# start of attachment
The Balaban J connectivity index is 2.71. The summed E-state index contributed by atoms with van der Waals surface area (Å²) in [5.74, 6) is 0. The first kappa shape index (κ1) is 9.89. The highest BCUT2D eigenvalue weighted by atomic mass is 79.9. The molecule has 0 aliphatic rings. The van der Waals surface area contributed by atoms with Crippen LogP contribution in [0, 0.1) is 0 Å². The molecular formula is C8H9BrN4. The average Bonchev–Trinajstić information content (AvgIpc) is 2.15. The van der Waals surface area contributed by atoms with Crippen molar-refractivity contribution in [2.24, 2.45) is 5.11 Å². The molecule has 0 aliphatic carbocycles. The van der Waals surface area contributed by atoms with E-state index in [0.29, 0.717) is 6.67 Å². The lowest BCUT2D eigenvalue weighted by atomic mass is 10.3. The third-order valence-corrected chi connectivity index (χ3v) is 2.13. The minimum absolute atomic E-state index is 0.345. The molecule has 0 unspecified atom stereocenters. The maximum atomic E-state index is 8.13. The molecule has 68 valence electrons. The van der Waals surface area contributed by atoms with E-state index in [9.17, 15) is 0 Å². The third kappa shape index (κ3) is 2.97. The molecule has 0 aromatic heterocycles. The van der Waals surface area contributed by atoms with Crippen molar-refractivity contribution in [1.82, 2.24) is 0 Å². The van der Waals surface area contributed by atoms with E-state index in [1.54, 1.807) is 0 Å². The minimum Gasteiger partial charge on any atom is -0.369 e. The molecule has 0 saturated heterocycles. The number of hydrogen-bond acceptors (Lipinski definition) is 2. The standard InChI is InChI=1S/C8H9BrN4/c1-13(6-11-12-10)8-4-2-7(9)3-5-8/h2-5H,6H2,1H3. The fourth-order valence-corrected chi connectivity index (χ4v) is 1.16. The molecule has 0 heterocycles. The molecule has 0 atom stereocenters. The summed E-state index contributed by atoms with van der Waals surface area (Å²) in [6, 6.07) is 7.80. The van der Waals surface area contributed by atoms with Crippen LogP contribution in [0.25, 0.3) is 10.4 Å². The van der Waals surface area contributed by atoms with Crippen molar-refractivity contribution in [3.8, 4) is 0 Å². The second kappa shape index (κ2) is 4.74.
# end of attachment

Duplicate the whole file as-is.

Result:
The Balaban J connectivity index is 2.71. The summed E-state index contributed by atoms with van der Waals surface area (Å²) in [5.74, 6) is 0. The first kappa shape index (κ1) is 9.89. The highest BCUT2D eigenvalue weighted by atomic mass is 79.9. The molecule has 0 aliphatic rings. The van der Waals surface area contributed by atoms with Crippen LogP contribution in [0, 0.1) is 0 Å². The molecular formula is C8H9BrN4. The average Bonchev–Trinajstić information content (AvgIpc) is 2.15. The van der Waals surface area contributed by atoms with Crippen molar-refractivity contribution in [2.24, 2.45) is 5.11 Å². The molecule has 0 aliphatic carbocycles. The van der Waals surface area contributed by atoms with E-state index in [0.29, 0.717) is 6.67 Å². The lowest BCUT2D eigenvalue weighted by atomic mass is 10.3. The third-order valence-corrected chi connectivity index (χ3v) is 2.13. The minimum absolute atomic E-state index is 0.345. The molecule has 0 unspecified atom stereocenters. The maximum atomic E-state index is 8.13. The molecule has 68 valence electrons. The van der Waals surface area contributed by atoms with E-state index in [9.17, 15) is 0 Å². The third kappa shape index (κ3) is 2.97. The molecule has 0 aromatic heterocycles. The van der Waals surface area contributed by atoms with Crippen molar-refractivity contribution in [1.82, 2.24) is 0 Å². The van der Waals surface area contributed by atoms with E-state index in [1.54, 1.807) is 0 Å². The minimum Gasteiger partial charge on any atom is -0.369 e. The molecule has 0 saturated heterocycles. The number of hydrogen-bond acceptors (Lipinski definition) is 2. The standard InChI is InChI=1S/C8H9BrN4/c1-13(6-11-12-10)8-4-2-7(9)3-5-8/h2-5H,6H2,1H3. The fourth-order valence-corrected chi connectivity index (χ4v) is 1.16. The molecule has 0 heterocycles. The molecule has 0 atom stereocenters. The summed E-state index contributed by atoms with van der Waals surface area (Å²) in [6, 6.07) is 7.80. The van der Waals surface area contributed by atoms with Crippen LogP contribution in [0.25, 0.3) is 10.4 Å². The van der Waals surface area contributed by atoms with Crippen molar-refractivity contribution in [3.8, 4) is 0 Å². The second kappa shape index (κ2) is 4.74.